For instance, even if you want to get all the houses metered, it is a huge problem. If you want to re-lay a line again, you have to go to 10 windows for clearances for re-laying the line whereas it was a little easier in the power segment. You had to remove the poles and it was a little easier as there was no blockage of traffic. Hence, the clearances were easier with just a single agency. The success of Delhi Metro is another example. If a certain piece of land was required or certain right of way, it was given and even the courts never stayed that. We all resist change, so there will be some resistance if you are digging up and changing things or putting up meters. However, there has to be a strong law to support change.

Basically, execution bottlenecks?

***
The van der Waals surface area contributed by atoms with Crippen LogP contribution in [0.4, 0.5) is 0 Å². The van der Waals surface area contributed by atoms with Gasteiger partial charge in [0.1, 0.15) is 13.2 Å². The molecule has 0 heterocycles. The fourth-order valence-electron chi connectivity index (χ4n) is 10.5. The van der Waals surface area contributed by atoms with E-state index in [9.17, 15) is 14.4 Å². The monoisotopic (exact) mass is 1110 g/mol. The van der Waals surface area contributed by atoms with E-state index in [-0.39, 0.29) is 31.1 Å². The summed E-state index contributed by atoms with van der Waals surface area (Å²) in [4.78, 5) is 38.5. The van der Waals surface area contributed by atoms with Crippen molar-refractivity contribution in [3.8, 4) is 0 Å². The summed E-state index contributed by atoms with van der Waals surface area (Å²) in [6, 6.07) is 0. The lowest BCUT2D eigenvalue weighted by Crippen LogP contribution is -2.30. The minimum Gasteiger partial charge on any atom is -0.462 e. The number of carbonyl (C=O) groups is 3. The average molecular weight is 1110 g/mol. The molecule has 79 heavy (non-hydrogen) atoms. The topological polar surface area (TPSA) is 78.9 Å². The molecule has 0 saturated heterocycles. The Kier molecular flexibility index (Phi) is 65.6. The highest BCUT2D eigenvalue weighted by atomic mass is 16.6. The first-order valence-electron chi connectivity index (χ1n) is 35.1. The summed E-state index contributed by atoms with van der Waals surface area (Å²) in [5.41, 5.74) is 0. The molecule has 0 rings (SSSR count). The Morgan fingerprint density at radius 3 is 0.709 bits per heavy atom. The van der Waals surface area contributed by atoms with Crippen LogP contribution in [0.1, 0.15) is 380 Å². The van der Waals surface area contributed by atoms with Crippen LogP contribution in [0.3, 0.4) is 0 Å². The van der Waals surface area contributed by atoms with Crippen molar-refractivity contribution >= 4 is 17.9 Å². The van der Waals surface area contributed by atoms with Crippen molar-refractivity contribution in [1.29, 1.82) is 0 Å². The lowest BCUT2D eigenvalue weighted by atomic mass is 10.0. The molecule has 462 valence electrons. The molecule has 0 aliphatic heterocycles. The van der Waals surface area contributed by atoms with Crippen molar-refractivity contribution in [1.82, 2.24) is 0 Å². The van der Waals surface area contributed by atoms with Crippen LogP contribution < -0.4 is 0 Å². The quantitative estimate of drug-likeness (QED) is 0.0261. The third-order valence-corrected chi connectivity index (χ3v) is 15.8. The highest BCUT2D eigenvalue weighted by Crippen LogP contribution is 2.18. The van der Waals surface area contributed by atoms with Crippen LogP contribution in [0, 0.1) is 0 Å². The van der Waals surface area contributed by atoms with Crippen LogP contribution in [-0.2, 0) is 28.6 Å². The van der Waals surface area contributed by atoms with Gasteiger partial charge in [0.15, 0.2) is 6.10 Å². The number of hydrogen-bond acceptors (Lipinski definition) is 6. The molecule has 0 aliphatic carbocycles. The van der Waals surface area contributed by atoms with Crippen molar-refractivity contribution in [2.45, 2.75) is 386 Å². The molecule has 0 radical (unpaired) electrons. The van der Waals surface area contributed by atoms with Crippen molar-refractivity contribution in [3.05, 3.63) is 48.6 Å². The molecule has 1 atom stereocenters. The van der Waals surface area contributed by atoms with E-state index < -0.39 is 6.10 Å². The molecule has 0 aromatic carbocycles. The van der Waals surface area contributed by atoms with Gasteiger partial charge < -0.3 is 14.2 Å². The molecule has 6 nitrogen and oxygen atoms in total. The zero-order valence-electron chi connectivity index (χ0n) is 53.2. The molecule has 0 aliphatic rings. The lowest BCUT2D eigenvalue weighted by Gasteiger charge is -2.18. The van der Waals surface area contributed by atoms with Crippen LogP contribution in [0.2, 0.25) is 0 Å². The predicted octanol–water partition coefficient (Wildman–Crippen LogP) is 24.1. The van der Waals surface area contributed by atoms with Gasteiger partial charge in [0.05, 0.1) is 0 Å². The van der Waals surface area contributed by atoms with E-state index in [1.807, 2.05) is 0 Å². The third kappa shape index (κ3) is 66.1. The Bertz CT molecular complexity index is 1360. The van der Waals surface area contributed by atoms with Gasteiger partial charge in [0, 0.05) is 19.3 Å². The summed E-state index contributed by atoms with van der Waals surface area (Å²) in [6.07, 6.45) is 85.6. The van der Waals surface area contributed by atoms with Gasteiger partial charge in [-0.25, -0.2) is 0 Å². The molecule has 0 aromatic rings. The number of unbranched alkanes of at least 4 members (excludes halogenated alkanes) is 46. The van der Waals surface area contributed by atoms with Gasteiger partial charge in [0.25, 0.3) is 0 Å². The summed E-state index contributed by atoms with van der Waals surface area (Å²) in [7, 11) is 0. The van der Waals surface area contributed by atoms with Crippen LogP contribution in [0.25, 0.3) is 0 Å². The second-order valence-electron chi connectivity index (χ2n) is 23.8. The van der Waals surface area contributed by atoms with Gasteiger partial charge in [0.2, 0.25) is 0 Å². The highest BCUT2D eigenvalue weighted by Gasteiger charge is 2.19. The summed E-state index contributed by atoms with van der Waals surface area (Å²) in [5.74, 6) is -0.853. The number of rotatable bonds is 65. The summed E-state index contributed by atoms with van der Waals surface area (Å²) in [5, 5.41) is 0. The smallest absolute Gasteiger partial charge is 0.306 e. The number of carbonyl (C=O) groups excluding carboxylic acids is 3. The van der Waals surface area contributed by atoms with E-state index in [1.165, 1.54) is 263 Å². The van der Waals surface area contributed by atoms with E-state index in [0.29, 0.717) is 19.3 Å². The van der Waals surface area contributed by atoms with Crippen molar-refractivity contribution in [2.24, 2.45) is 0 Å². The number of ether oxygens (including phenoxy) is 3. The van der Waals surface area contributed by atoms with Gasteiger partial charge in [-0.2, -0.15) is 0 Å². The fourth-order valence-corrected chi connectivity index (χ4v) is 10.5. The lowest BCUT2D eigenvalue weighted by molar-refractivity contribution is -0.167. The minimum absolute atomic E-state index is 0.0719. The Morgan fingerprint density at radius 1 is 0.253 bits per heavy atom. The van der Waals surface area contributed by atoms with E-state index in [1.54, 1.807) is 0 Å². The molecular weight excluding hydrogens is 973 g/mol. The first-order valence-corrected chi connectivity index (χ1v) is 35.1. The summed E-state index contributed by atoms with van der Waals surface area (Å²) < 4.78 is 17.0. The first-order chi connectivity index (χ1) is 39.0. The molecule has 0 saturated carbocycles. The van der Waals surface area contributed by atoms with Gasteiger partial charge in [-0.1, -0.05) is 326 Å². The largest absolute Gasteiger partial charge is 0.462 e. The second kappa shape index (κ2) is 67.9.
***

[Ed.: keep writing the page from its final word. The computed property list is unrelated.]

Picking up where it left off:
Also, the return on investment is not guaranteed.
If you want to put meters, it is impossible. One has to bring in technology, to go in for the Quality-and-Cost-Based Selection (QCBS) system for evaluation and awarding contracts. It should not be only price-based and there has to be support to bring about these changes because there will be resistance. AMRUT tenders are being floated. There is so much variation. Some states are going for QCBS which is 90-10, some for 80-20 and some for 70-30. The quality of work that will come up in 70-30 will be far inferior to what will come up in 90-10. There will be no uniformity. India is a single country and if you don´t bring uniformity on the quality of work across states, you are creating further problems.

Are there any projects you are working on?
We started doing PHED (Public Health and Engineering Department) in Rajasthan and the amount of problems we are facing there is phenomenal. In the previous government, Rajasthan PHED had placed an order on us for 24x7 for three years for four cities. Today, it has come to a standstill, even in the current regime. This red-tapism has to go. I am now not looking at any project of water supply after my experience here until and unless it is not a quality-based requirement and at least financed by somebody.